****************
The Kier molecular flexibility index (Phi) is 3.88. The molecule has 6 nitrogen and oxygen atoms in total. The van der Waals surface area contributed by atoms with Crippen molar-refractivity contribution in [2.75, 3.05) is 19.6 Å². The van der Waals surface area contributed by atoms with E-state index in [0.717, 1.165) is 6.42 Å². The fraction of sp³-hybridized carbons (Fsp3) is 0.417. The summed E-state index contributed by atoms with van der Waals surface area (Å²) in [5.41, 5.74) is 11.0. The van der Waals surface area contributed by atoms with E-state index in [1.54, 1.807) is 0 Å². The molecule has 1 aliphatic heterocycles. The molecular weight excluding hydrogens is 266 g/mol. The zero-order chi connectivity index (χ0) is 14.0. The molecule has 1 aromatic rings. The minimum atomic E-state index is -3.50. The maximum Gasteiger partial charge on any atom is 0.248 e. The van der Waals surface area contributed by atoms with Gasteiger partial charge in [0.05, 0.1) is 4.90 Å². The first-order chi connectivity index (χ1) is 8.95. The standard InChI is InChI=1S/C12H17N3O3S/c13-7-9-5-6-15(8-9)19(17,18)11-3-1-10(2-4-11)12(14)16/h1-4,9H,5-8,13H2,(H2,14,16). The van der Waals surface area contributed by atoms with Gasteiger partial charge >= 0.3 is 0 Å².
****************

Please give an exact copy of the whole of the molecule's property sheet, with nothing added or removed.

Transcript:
The Kier molecular flexibility index (Phi) is 3.88. The molecule has 6 nitrogen and oxygen atoms in total. The van der Waals surface area contributed by atoms with Crippen molar-refractivity contribution in [2.75, 3.05) is 19.6 Å². The van der Waals surface area contributed by atoms with E-state index in [0.717, 1.165) is 6.42 Å². The fraction of sp³-hybridized carbons (Fsp3) is 0.417. The summed E-state index contributed by atoms with van der Waals surface area (Å²) in [5.41, 5.74) is 11.0. The van der Waals surface area contributed by atoms with E-state index in [1.54, 1.807) is 0 Å². The molecule has 1 aliphatic heterocycles. The molecular weight excluding hydrogens is 266 g/mol. The zero-order chi connectivity index (χ0) is 14.0. The molecule has 1 aromatic rings. The minimum atomic E-state index is -3.50. The maximum Gasteiger partial charge on any atom is 0.248 e. The van der Waals surface area contributed by atoms with Gasteiger partial charge in [0.05, 0.1) is 4.90 Å². The first-order chi connectivity index (χ1) is 8.95. The standard InChI is InChI=1S/C12H17N3O3S/c13-7-9-5-6-15(8-9)19(17,18)11-3-1-10(2-4-11)12(14)16/h1-4,9H,5-8,13H2,(H2,14,16). The van der Waals surface area contributed by atoms with Gasteiger partial charge >= 0.3 is 0 Å².